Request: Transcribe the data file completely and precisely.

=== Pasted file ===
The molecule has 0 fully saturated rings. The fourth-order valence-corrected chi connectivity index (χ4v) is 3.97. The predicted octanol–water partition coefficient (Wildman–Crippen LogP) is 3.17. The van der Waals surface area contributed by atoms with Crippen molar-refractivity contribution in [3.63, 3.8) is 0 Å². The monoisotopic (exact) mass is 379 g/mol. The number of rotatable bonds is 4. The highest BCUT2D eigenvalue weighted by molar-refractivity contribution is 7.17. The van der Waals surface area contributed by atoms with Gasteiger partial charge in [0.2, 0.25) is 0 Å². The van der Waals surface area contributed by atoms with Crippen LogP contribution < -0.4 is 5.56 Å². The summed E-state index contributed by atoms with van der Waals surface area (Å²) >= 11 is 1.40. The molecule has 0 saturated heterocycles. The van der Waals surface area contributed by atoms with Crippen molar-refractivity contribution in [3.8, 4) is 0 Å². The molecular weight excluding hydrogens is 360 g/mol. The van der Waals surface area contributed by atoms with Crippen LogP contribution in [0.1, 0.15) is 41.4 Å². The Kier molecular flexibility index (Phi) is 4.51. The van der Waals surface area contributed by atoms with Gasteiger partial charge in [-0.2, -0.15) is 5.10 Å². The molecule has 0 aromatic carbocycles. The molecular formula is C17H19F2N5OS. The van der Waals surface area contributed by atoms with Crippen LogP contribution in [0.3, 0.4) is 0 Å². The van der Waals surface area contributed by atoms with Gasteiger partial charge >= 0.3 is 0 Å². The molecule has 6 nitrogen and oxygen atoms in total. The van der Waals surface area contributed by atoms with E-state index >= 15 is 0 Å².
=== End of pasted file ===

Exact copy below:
The molecule has 0 fully saturated rings. The fourth-order valence-corrected chi connectivity index (χ4v) is 3.97. The predicted octanol–water partition coefficient (Wildman–Crippen LogP) is 3.17. The van der Waals surface area contributed by atoms with Crippen molar-refractivity contribution in [3.63, 3.8) is 0 Å². The monoisotopic (exact) mass is 379 g/mol. The number of rotatable bonds is 4. The highest BCUT2D eigenvalue weighted by molar-refractivity contribution is 7.17. The van der Waals surface area contributed by atoms with Gasteiger partial charge in [0.2, 0.25) is 0 Å². The van der Waals surface area contributed by atoms with Crippen LogP contribution < -0.4 is 5.56 Å². The summed E-state index contributed by atoms with van der Waals surface area (Å²) >= 11 is 1.40. The molecule has 0 saturated heterocycles. The van der Waals surface area contributed by atoms with Crippen molar-refractivity contribution in [3.8, 4) is 0 Å². The molecular weight excluding hydrogens is 360 g/mol. The van der Waals surface area contributed by atoms with Crippen LogP contribution in [0.1, 0.15) is 41.4 Å². The Kier molecular flexibility index (Phi) is 4.51. The van der Waals surface area contributed by atoms with Gasteiger partial charge in [-0.2, -0.15) is 5.10 Å². The molecule has 0 aromatic carbocycles. The molecular formula is C17H19F2N5OS. The van der Waals surface area contributed by atoms with Crippen LogP contribution in [0.3, 0.4) is 0 Å². The van der Waals surface area contributed by atoms with Gasteiger partial charge >= 0.3 is 0 Å². The molecule has 6 nitrogen and oxygen atoms in total. The van der Waals surface area contributed by atoms with E-state index >= 15 is 0 Å².